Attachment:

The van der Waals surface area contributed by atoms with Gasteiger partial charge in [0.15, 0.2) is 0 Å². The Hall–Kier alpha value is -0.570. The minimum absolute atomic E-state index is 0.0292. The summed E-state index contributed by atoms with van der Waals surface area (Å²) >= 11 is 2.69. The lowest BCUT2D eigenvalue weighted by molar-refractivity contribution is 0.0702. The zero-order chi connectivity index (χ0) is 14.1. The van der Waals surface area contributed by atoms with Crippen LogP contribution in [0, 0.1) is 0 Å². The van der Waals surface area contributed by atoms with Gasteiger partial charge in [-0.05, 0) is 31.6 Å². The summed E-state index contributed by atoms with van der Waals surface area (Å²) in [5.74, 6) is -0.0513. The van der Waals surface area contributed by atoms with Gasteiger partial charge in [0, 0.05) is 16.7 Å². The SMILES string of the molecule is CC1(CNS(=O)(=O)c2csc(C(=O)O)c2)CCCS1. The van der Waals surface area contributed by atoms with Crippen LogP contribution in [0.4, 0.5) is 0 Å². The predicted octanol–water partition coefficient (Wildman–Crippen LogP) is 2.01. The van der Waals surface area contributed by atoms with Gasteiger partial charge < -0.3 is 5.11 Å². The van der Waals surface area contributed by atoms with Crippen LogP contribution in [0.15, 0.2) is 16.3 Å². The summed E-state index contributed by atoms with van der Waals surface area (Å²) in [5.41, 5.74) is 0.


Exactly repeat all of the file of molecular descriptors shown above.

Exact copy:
The van der Waals surface area contributed by atoms with Gasteiger partial charge in [0.15, 0.2) is 0 Å². The Hall–Kier alpha value is -0.570. The minimum absolute atomic E-state index is 0.0292. The summed E-state index contributed by atoms with van der Waals surface area (Å²) >= 11 is 2.69. The lowest BCUT2D eigenvalue weighted by molar-refractivity contribution is 0.0702. The zero-order chi connectivity index (χ0) is 14.1. The van der Waals surface area contributed by atoms with Crippen LogP contribution in [0, 0.1) is 0 Å². The van der Waals surface area contributed by atoms with Gasteiger partial charge in [-0.05, 0) is 31.6 Å². The summed E-state index contributed by atoms with van der Waals surface area (Å²) in [5.74, 6) is -0.0513. The van der Waals surface area contributed by atoms with Gasteiger partial charge in [0, 0.05) is 16.7 Å². The SMILES string of the molecule is CC1(CNS(=O)(=O)c2csc(C(=O)O)c2)CCCS1. The van der Waals surface area contributed by atoms with Crippen LogP contribution in [0.4, 0.5) is 0 Å². The predicted octanol–water partition coefficient (Wildman–Crippen LogP) is 2.01. The van der Waals surface area contributed by atoms with Gasteiger partial charge < -0.3 is 5.11 Å². The van der Waals surface area contributed by atoms with Crippen LogP contribution in [0.15, 0.2) is 16.3 Å². The summed E-state index contributed by atoms with van der Waals surface area (Å²) in [5.41, 5.74) is 0.